Originally posted by Stompbox
I'd like to add that it's interesting that some of these big winter storms we've been getting lately are being tracked by hurricane hunters, and
some of the storms pressure levels (if I remember right), we're lower than some hurricanes we've gotten.
You are correct, but not just barometric pressure, but wind speeds as well.
"The central pressure of the weekend storm fell as low as 956 mb (28.23”) as it approached Nova Scotia, Canada midday Sunday. This compares to
“Nemo”’s estimated lowest pressure of about 970 mb."
"On the other hand, extremely high wind gusts were observed. Wreckhouse, Newfoundland reported a peak gust of 170 km/h (106 mph). Grand Etang Island,
Nova Scotia saw a gust to 161 km/h (100 mph).
All and all, the most impressive feature of the weekend storm was its rapid intensification and extraordinary central pressure. It is a bit surprising
(given the storm’s intensity) that more severe conditions were not observed onshore."
These winter storms have been intense. Category 2 winds.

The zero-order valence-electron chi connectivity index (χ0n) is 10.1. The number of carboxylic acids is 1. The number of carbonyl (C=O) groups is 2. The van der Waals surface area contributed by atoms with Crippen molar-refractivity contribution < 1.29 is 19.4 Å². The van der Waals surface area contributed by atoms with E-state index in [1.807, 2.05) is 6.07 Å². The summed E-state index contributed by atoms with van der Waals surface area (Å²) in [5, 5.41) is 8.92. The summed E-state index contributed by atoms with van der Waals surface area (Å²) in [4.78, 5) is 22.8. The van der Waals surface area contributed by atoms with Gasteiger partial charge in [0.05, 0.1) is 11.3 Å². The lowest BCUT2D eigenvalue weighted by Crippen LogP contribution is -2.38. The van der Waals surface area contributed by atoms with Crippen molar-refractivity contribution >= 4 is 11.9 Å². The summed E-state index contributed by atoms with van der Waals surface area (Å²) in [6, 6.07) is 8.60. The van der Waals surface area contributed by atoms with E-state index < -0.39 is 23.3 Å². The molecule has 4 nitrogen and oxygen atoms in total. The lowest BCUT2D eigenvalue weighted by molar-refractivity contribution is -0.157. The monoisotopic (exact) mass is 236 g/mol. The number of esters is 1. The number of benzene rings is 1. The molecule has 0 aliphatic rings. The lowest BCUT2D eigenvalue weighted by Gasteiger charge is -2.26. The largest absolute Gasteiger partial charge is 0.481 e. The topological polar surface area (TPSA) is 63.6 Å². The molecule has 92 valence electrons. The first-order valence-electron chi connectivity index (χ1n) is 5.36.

By comparison, here are the pressures from the most powerful US storms.
Top 10 Most Intense Hurricanes At Landfall (U.S.A)
Rank Hurricane Name Year Category Pressure
1 Florida Keys (Labor Day) 1935 5 892 mb
2 Hurricane Camille 1969 5 909 mb
3 Hurricane Katrina 2005 3 920 mb
4 Hurricane Andrew 1992 5 922 mb
5 Texas (Indianola) 1886 4 925 mb
6 Florida Keys 1919 4 927 mb
7 FL (Lake Okeechobee) 1928 4 929 mb
8 Hurricane Donna 1960 4 930 mb
9 Unnamed (New Orleans LA) 1915 4 931 mb
10 Hurricane Carla 1961 4 931 mb
Carla was not too far off from the recent winter storm.
Btw, that list is from a handy huriccane site that I like:
Anyways, totally agree with ya and thanks for adding.